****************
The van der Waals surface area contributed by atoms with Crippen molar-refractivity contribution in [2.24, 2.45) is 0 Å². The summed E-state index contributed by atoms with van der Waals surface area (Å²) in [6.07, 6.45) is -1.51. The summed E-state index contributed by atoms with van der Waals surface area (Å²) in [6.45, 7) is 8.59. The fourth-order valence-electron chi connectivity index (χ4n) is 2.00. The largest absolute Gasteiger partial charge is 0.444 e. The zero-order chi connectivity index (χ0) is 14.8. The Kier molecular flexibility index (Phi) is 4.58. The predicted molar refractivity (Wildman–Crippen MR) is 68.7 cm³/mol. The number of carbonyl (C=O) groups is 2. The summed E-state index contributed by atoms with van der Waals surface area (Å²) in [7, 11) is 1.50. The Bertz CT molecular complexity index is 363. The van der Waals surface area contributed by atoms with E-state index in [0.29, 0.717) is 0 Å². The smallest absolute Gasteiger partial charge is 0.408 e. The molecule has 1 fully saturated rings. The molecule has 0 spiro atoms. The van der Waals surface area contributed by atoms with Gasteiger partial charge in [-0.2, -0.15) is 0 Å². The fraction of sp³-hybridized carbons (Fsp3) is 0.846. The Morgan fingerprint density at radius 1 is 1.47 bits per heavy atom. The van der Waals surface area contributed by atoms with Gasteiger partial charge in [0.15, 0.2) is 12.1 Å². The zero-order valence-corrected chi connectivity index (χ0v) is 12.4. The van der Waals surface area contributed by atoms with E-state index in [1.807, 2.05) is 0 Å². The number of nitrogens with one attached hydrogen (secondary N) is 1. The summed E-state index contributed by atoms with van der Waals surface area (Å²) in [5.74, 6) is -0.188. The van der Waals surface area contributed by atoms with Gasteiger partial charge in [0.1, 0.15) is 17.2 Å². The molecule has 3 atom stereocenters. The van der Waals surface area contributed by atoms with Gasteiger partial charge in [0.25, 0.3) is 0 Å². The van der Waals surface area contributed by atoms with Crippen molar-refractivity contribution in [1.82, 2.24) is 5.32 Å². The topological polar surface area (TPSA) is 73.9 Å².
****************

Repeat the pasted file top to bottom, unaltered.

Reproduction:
The van der Waals surface area contributed by atoms with Crippen molar-refractivity contribution in [2.24, 2.45) is 0 Å². The summed E-state index contributed by atoms with van der Waals surface area (Å²) in [6.07, 6.45) is -1.51. The summed E-state index contributed by atoms with van der Waals surface area (Å²) in [6.45, 7) is 8.59. The fourth-order valence-electron chi connectivity index (χ4n) is 2.00. The largest absolute Gasteiger partial charge is 0.444 e. The zero-order chi connectivity index (χ0) is 14.8. The Kier molecular flexibility index (Phi) is 4.58. The predicted molar refractivity (Wildman–Crippen MR) is 68.7 cm³/mol. The number of carbonyl (C=O) groups is 2. The summed E-state index contributed by atoms with van der Waals surface area (Å²) in [7, 11) is 1.50. The Bertz CT molecular complexity index is 363. The van der Waals surface area contributed by atoms with E-state index in [0.29, 0.717) is 0 Å². The smallest absolute Gasteiger partial charge is 0.408 e. The molecule has 1 fully saturated rings. The molecule has 0 spiro atoms. The van der Waals surface area contributed by atoms with Gasteiger partial charge in [-0.2, -0.15) is 0 Å². The fraction of sp³-hybridized carbons (Fsp3) is 0.846. The Morgan fingerprint density at radius 1 is 1.47 bits per heavy atom. The van der Waals surface area contributed by atoms with Gasteiger partial charge in [0.15, 0.2) is 12.1 Å². The zero-order valence-corrected chi connectivity index (χ0v) is 12.4. The van der Waals surface area contributed by atoms with E-state index in [1.807, 2.05) is 0 Å². The number of nitrogens with one attached hydrogen (secondary N) is 1. The summed E-state index contributed by atoms with van der Waals surface area (Å²) in [5.74, 6) is -0.188. The van der Waals surface area contributed by atoms with Gasteiger partial charge in [0.1, 0.15) is 17.2 Å². The molecule has 3 atom stereocenters. The van der Waals surface area contributed by atoms with Gasteiger partial charge in [0.25, 0.3) is 0 Å². The van der Waals surface area contributed by atoms with Crippen molar-refractivity contribution in [1.82, 2.24) is 5.32 Å². The topological polar surface area (TPSA) is 73.9 Å².